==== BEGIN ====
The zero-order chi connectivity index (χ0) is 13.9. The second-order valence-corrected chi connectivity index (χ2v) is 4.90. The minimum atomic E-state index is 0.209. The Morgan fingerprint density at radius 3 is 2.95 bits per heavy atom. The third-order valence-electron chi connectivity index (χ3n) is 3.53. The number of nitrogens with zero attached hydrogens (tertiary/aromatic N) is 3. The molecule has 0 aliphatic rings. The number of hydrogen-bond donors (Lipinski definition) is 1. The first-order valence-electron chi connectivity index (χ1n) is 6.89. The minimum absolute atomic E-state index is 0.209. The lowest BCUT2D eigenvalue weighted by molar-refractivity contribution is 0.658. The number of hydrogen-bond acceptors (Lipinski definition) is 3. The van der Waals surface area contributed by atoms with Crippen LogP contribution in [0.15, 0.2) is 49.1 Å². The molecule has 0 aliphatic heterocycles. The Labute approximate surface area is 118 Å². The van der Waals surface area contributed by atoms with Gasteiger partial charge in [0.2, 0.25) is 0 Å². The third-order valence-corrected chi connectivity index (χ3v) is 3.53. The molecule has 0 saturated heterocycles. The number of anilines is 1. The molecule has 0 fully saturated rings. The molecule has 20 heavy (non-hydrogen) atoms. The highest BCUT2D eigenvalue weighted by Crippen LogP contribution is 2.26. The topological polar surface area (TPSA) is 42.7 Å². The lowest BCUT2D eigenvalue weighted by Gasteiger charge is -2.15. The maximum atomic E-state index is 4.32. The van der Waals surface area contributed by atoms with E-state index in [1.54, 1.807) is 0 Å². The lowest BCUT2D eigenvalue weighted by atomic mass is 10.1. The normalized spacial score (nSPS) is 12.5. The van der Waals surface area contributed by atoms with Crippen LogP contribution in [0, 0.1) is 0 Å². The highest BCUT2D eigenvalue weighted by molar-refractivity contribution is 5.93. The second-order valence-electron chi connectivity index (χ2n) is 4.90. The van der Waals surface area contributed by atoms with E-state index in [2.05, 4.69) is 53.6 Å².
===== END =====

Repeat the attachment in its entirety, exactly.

The zero-order chi connectivity index (χ0) is 13.9. The second-order valence-corrected chi connectivity index (χ2v) is 4.90. The minimum atomic E-state index is 0.209. The Morgan fingerprint density at radius 3 is 2.95 bits per heavy atom. The third-order valence-electron chi connectivity index (χ3n) is 3.53. The number of nitrogens with zero attached hydrogens (tertiary/aromatic N) is 3. The molecule has 0 aliphatic rings. The number of hydrogen-bond donors (Lipinski definition) is 1. The first-order valence-electron chi connectivity index (χ1n) is 6.89. The minimum absolute atomic E-state index is 0.209. The lowest BCUT2D eigenvalue weighted by molar-refractivity contribution is 0.658. The number of hydrogen-bond acceptors (Lipinski definition) is 3. The van der Waals surface area contributed by atoms with Crippen LogP contribution in [0.15, 0.2) is 49.1 Å². The molecule has 0 aliphatic heterocycles. The Labute approximate surface area is 118 Å². The van der Waals surface area contributed by atoms with Gasteiger partial charge in [0.2, 0.25) is 0 Å². The third-order valence-corrected chi connectivity index (χ3v) is 3.53. The molecule has 0 saturated heterocycles. The number of anilines is 1. The molecule has 0 fully saturated rings. The molecule has 20 heavy (non-hydrogen) atoms. The highest BCUT2D eigenvalue weighted by Crippen LogP contribution is 2.26. The topological polar surface area (TPSA) is 42.7 Å². The lowest BCUT2D eigenvalue weighted by Gasteiger charge is -2.15. The maximum atomic E-state index is 4.32. The van der Waals surface area contributed by atoms with E-state index in [1.54, 1.807) is 0 Å². The lowest BCUT2D eigenvalue weighted by atomic mass is 10.1. The normalized spacial score (nSPS) is 12.5. The van der Waals surface area contributed by atoms with Crippen LogP contribution in [0, 0.1) is 0 Å². The highest BCUT2D eigenvalue weighted by molar-refractivity contribution is 5.93. The second-order valence-electron chi connectivity index (χ2n) is 4.90. The van der Waals surface area contributed by atoms with E-state index in [2.05, 4.69) is 53.6 Å².